A new agreement between the US and the EU on sharing airline passenger data has been welcomed by US Homeland Security Secretary Michael Chertoff.
The EU has sought assurances over who can access passenger data
Mr Chertoff said the agreement would help combat terrorism but also respect fundamental rights such as privacy.
The interim agreement will replace a deal struck down by the European Court of Justice in May, which allowed the US its own access to passenger data.
The US has sought information about air travellers since the 9/11 attacks.
The new deal will allow US law enforcement agencies access to 34 pieces of information on each passenger arriving from the European Union - including details on credit cards, passports, telephone numbers and even meal preferences.
Unlike the previous scheme, the US agencies will no longer be able to pull data from the airlines' computer systems, but will have to wait for the airlines to forward the information to the homeland security department.
The department will not, as it had wanted to, be able to share the information with other US agencies as a matter of course, but only if "they have comparable standards of data protection," EU Justice and Security Commissioner Franco Frattini said.
"I'm glad to have an agreement that makes Americans safer today than they were yesterday," Mr Chertoff told the Associated Press news agency.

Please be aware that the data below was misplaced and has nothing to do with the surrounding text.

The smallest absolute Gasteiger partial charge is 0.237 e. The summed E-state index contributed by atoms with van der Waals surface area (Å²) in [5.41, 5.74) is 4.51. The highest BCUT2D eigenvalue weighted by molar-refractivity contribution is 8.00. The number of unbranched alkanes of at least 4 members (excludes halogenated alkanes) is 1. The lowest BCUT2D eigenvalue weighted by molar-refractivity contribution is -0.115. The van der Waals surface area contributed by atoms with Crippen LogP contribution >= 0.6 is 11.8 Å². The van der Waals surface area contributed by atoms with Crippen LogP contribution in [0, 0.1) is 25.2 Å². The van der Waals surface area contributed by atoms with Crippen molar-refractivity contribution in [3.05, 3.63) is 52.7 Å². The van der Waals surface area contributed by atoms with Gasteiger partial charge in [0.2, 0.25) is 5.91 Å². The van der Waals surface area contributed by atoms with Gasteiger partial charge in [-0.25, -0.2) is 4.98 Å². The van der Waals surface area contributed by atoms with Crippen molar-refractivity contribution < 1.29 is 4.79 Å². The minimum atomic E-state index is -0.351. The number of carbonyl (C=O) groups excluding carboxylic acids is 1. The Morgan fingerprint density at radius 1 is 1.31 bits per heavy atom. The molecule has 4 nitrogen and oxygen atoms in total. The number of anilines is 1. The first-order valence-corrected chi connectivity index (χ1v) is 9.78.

"If planes blow up, it's not just going to be Americans who die."
EU officials described the deal, which came on Thursday after nine hours of negotiations by video conference, as a "very important result" for the EU.
"We are not talking about more data or more exchanges," Mr Frattini said.
"We are talking about making it easier to transmit data."
Civil liberties campaigners had argued that the amount of information collected is intrusive and that data protection once the details are in the US is weak.
It was the data protection issue that led to difficulties between the US and the EU.
The previous deal lapsed on 1 October when both sides failed to agree on terms for a renewal. The new accord will expire at the end of July 2007.
Negotiations over a permanent deal will begin during an EU diplomatic visit to Washington in November.
Airlines had been pushing for a new agreement ever since the 2004 version was ruled invalid by the European Court of Justice.
US law requires airlines to submit passenger information so government agencies can work to spot potential terrorists.
Carriers who fail to provide information are liable for fines of up to $6,000 (£4,030) per passenger or withdrawal of landing rights.
Announcing the deal at a news conference in Luxembourg, Finland's Justice Minister Leena Luhtanen, whose country holds the rotating EU presidency, said the new agreement was the best solution for all sides.
"This new agreement will provide a possibility of giving passenger data to the US authorities while guaranteeing sufficient data protection," she said.